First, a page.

How’s that for the longest title ever?!? Last month I blogged briefly about a current collaborative project I am working with a cohort of mine involving landscapes of civil war battle fields and other historical places we photographed in the deep south, namely Virginia, a few years ago. Well, in the few spare moments I have had in the last few weeks, I have thrown myself into researching and some abstract ideas have really started to form. Sometimes I have to photograph something, put it away for a while, and then revisit the project to really understand why I photographed something in the first place.
The main epiphany I had over the last few weeks is really the structural skeleton of the project that I have tried to put into words for the last few months. In the end, this project in not about civil war battles, or preserving historical events, but rather the unintentional side effect of creating spaces that are being largely untouched by the human hand and can start to regrow.
It remains a little thought about fact that the deep south’s natural resources have been cleared time and again in the last 300 years, and current forests are in their 2nd or 3rd regrowth stage (more about this is later), and the national parks created to educate and preserve historical cultural events (Jamestown, Civil War battlefields, etc) have created spaces where nature, for the first time in the area in centuries, is largely left to its own devices.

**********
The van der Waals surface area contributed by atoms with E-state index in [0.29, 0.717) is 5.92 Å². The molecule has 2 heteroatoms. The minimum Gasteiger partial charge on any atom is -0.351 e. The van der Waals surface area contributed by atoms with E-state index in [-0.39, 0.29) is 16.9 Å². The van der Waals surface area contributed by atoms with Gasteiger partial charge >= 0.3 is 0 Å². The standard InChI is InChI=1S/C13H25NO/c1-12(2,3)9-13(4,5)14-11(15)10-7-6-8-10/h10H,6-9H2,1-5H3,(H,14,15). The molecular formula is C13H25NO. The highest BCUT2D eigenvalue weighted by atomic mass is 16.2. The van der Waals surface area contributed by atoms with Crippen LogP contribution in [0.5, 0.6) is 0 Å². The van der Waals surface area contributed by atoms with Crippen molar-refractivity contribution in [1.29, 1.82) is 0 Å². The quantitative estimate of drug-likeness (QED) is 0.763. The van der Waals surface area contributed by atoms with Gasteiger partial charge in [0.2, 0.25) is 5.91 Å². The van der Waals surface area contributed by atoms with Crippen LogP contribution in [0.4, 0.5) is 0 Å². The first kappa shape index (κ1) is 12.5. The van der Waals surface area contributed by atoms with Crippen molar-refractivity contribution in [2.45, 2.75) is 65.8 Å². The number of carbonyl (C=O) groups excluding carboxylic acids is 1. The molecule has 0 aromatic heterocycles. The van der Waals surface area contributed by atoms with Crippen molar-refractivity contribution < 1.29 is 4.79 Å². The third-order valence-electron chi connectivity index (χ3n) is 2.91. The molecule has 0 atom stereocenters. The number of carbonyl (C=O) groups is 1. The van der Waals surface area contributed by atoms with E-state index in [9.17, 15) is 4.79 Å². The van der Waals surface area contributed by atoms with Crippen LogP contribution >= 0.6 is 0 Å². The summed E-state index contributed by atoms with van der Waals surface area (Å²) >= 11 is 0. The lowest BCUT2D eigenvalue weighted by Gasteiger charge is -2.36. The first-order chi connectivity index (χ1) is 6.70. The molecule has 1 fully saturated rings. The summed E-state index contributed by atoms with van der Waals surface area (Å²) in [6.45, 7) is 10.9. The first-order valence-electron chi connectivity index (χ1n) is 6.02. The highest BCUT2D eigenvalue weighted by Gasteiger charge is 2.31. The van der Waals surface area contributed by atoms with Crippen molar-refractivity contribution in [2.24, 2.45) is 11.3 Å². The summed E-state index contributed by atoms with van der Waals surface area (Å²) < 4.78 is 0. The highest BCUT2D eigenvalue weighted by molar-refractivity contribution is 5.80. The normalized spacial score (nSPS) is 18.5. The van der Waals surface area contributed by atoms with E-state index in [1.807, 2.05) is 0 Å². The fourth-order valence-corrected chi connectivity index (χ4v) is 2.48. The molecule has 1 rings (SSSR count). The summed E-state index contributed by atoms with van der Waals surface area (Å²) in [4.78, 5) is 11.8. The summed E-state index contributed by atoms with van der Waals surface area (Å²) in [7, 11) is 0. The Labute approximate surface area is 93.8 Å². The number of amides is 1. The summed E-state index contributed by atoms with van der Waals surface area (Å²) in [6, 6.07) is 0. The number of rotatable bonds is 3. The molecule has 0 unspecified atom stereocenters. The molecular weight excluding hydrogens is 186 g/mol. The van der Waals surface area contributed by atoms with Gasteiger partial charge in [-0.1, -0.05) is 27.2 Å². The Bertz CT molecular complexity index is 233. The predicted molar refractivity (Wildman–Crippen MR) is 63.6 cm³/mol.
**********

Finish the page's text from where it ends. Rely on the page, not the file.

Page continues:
This is most visible in sites where smaller happenings occurred (i.e. The Battle of the Wilderness) where visitors are largely left to their own devices and trails make up a very small percentage of the actual parks, but even in larger destinations like Gettysburg and Jamestown, the visitor trails and attractions make up a fairly small part of the parks themselves, and much of the land is allowed to regrow from centuries of pillage. As I read on and hypothesis, I’ll have more to say on the subject, but for now I’ll let these thoughts stand.
What do you see in the below photograph?
Viretta Park Bench #1
Scribbles and scrawls; part of a bench, and maybe a tree. But this photograph isn’t about the tree in the background, or the bench, or even the scribbles and scrawls or the mementos left on the bench. I believe no photograph is about what the photograph shows, but about what the photograph does not show. for me, it is the story behind what a photograph shows that offers the intrigue.
Susan Sontag once wrote “A photograph is only a fragment, and with the passage of time its moorings become unstuck.” If this is the case, these image will last only as long as the memory of Kurt Cobain resides in pop culture, and will become irrelevant as a cultural shared grief fades. I cannot say how long that will be, but in the 17 years since the lead singer of Nirvana committed suicide, this shared grief lives strong, and can be seen in the letters and flowers left on the graffiti bench that sits in the park behind the house the angst-ridden star lived and died in. So, is this really a photograph of just a bench?
Viretta Park bench #2
I’m so worried that I’m going to perfect [my] technique someday. I have to say its unfortunate how many of my pictures do depend upon some technical error.